Lucia di Lammermoor is an opera of shocking brutality, with savage emotional aggression rivalling physical violence throughout its fast-paced plot. Fulham Opera’s reduction for Grimeborn brings Donizetti’s dark, doomed characters to vivid life with some glorious principal singers, supported by a dramatic piano accompaniment from Ben Woodward. Foremost is Alberto Sousa’s passionate, difficult Edgardo, a man torn between his sworn vengeance on the scheming Ashtons and his love for their daughter Lucia: the intimate setting of Arcola’s Studio 2 (rather too small for this production) only magnifies the supreme emotional and musical detail of Sousa’s harrowing, exhilarating performance. Snapping at Sousa’s heels is a magnificently cruel Enrico from Ashley Mercer, able to throw grit or gossamer over his penetrating bass-baritone in a brilliantly dramatic performance which proves bel canto also works with serious attitude. Nicola Said’s Lucia copes with Donizetti’s challenging soprano writing, producing a ravishing “Egli è luce ai giorni miei”, the very image of a headstrong teenager in love, and a musically lyrical Mad Scene; Said’s Lucia is a lost little girl in a vortex of male vendetta, a not unjustified interpretation, though her acting can flicker when silent. Rebekah Jones’ handwringing Alisa, Simon Grange’s anxious Raimondo and John Wood’s wonderfully clear Arturo complete the picture.

The emotional and musical success of this production, however, is countered by practical glitches. The surtitles misbehaved throughout on opening night, and Jim Manganello’s screened translation is ungenerously brusque with Cammarano’s libretto. Daniel Farr’s lighting is surprisingly clunky, and Anna Yates’ design isn’t helpful: Lammermuir Castle seems to be a messy building site, with pointless minor scene-fiddling delaying the action, while costumes are contemporary, but similarly incoherent. Lucia has a fit of teenage sulks in pyjama bottoms and slippers, but mysteriously later remembers to put on shoes (!) and a man’s (bloodstained) shirt for her mad scene: are we supposed to imagine she allowed Arturo to rape her, then dressed herself in his shirt and only then stabbed him? This is an opera where sides are a matter of life and death, and Donizetti moves the plot so fast that we need to conceptualise and believe Lucia’s predicament quickly, usually conveyed through design, but the main difference between Enrico and Edgardo here is suit versus Barbour: hardly murder territory. The chorus start in anoraks, more Neighbourhood Watch than gangland acolytes; their presence is never fully legitimised on stage by designer or director, and becomes particularly confusing as they pretend to be Edgardo’s ancestors, then rise up and tell him about Lucia’s fate, a zombie interpretation at odds with the libretto. Director Sarah Hutchinson’s management (or lack of it) of the chorus is a perennial issue, as is her disorganised placing of characters on stage: this close-quarters production offers us a rare, intimate perspective on the finely-honed structure of Lucia di Lammermoor, with its many private parallels and fascinating internal reflections, but we can’t detect that in the stagecraft, which leaves the Fulham Opera Chorus weak and exposed, and puts too much on the shoulders of its admittedly fine principals.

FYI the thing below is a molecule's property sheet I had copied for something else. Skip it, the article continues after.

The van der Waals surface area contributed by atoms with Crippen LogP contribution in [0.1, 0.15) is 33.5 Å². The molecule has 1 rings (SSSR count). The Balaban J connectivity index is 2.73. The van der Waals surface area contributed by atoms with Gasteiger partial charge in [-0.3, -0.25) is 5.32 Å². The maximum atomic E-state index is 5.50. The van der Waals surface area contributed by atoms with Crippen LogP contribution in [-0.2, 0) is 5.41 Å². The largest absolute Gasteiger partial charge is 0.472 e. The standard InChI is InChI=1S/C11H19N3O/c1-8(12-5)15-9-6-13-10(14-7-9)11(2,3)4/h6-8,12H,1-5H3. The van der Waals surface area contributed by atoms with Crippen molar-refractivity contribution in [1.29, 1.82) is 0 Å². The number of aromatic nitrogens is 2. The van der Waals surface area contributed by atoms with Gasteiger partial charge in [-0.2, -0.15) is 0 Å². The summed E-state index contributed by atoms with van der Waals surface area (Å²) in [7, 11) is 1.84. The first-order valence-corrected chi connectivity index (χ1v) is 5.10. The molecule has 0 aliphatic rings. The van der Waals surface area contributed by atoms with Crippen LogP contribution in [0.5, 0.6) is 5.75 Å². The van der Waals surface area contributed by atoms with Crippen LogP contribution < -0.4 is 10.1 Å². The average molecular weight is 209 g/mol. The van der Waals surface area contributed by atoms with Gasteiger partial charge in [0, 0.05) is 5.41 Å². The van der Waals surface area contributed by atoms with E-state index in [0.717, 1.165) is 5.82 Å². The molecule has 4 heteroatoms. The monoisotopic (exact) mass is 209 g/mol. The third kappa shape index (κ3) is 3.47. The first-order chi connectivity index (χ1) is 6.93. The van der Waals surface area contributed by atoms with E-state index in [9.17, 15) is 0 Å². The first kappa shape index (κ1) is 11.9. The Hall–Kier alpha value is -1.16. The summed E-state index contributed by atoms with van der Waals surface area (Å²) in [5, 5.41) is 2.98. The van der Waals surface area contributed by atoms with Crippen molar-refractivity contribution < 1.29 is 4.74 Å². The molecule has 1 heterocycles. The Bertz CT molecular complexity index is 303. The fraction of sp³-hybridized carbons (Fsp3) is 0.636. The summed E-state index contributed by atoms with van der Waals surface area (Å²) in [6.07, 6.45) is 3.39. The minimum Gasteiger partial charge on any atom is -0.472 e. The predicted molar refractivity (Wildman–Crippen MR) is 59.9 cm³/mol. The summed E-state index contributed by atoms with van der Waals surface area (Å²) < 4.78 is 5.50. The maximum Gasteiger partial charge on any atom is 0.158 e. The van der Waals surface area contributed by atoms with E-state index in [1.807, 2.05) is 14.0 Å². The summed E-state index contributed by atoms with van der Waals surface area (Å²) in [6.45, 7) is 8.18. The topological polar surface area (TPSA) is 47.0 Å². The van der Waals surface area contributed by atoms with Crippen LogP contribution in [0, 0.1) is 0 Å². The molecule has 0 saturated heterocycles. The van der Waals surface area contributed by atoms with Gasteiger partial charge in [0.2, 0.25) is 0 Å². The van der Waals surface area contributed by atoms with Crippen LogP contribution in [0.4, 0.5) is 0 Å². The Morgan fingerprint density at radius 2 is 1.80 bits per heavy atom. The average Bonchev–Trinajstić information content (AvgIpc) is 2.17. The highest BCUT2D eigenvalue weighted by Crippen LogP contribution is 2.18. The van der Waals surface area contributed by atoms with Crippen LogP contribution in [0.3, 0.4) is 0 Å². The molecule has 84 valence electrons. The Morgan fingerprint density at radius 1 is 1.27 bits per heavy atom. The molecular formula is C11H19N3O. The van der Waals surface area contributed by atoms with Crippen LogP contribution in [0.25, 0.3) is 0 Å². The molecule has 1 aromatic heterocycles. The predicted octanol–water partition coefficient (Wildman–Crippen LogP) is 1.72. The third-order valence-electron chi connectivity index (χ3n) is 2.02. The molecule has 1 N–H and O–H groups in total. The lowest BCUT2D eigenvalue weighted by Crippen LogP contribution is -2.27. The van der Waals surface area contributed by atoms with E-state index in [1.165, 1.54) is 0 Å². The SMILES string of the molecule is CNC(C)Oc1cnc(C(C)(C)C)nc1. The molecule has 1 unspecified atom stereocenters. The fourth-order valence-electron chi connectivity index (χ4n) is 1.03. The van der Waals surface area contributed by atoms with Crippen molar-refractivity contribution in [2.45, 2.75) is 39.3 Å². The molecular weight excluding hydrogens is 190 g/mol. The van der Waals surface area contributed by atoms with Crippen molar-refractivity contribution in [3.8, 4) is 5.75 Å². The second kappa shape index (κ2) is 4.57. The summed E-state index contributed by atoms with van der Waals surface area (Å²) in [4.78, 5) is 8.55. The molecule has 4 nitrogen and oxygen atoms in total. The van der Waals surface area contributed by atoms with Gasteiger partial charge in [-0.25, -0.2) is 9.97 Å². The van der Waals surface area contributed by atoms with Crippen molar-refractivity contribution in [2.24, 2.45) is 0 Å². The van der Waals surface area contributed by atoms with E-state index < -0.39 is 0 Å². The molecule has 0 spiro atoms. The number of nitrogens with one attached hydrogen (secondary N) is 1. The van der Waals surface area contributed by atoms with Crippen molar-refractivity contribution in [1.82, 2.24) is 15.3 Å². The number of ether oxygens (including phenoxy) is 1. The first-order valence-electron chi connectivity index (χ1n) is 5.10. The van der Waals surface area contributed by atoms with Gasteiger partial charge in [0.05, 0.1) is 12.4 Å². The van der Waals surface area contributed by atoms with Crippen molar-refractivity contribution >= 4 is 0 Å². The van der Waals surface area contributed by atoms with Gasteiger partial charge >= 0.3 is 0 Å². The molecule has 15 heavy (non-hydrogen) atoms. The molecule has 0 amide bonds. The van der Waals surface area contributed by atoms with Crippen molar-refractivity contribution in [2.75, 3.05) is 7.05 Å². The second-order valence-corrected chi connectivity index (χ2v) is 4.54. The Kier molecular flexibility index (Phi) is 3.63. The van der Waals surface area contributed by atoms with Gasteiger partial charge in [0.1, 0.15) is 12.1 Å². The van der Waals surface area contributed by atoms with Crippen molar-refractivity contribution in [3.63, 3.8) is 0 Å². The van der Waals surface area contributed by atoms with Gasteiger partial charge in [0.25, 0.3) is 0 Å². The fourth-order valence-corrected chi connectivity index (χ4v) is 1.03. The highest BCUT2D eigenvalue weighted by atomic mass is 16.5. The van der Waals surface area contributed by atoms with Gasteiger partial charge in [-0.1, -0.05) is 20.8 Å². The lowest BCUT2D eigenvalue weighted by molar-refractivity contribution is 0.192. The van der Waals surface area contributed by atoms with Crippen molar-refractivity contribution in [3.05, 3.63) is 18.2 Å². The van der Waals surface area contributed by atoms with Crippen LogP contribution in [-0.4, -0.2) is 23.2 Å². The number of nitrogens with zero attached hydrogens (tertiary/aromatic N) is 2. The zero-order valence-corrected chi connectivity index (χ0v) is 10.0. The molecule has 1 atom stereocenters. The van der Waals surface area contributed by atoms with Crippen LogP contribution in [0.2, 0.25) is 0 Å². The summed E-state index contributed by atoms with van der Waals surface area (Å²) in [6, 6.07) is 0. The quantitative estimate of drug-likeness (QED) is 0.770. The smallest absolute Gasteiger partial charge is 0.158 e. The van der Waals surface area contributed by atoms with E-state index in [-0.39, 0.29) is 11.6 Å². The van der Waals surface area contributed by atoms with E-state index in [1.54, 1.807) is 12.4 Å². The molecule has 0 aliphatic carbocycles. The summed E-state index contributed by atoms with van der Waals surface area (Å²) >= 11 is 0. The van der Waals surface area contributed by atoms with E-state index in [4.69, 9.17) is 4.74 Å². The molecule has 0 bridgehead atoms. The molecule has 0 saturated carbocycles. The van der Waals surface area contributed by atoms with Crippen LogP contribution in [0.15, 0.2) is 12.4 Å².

Presented by Fulham Opera

At the Arcola Theatre, Dalston as part of Grimeborn 2018 until 11 August

Box office: 020 7503 1646 or online here (returns only)

Rating: Three 3 Meece Rating

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THE IMPORTANCE OF BEING EARNEST Vaudeville, WC1

A HANDBAG?  

 

You’re not often given a  surprise by Lane the butler in in his short appearance,  as he delivers those immortally celebrated cucumber sandwiches to the piano-strumming young master Algernon.  But when Algy has given him a couple of kisses, hand and lips, lit his  cigarette for him and sat down matily beside his gentleman’s gentleman to listen to Jack,  you think again.  And you couldn’t choose better for  Lane than Geoffrey Freshwater: a dubious, battered paternal figure, serving himself a sherry and maintaining a classic RSC deadpan expression on those senatorial features.  Algernon may be about to pursue Cecily, but as marriage material…? Well, Oscar was, and loved his sons, so fair enough.

 

It has been a Wilde year, with Rupert Everett’s stunning film about the playwright’s last years and Dominic Dromgoole’s curated season at the Vaudeville: the last opening, An Ideal Husband, proving the crowning glory. It has been a  treat.  But this, Wilde’s epigrammatically nonsensical final squib , is the toughest task.

 

It is worth doing, though.    It  is almost an amoral parody of romantic comedy and has – if,  like director Michael Fentiman,  you look at it in the context of the author’s imminent downfall –  a real  whiff of sulphur round the edges.  Unlike in Wilde’s more probable plots, here we do not wish or need to imagine the future marriages of the young characters, based as they are  deliberately on  whimsy. And so well known are the top lines – the diaries, the HANDBAG, the muffins, the Fall of the Rupee etc – that there have been times, for all the deployment of Denche or Suchet quality, that you wish The Importance could be given a rest for fifty years or so, to come up fresh.  Indeed the last version  I wholeheartedly enjoyed was Joanna Carrick’s, framed as the memory of an old  butler and containing, among other joys, a unique  sense of guilty sexual chemistry between Prism and Chasuble…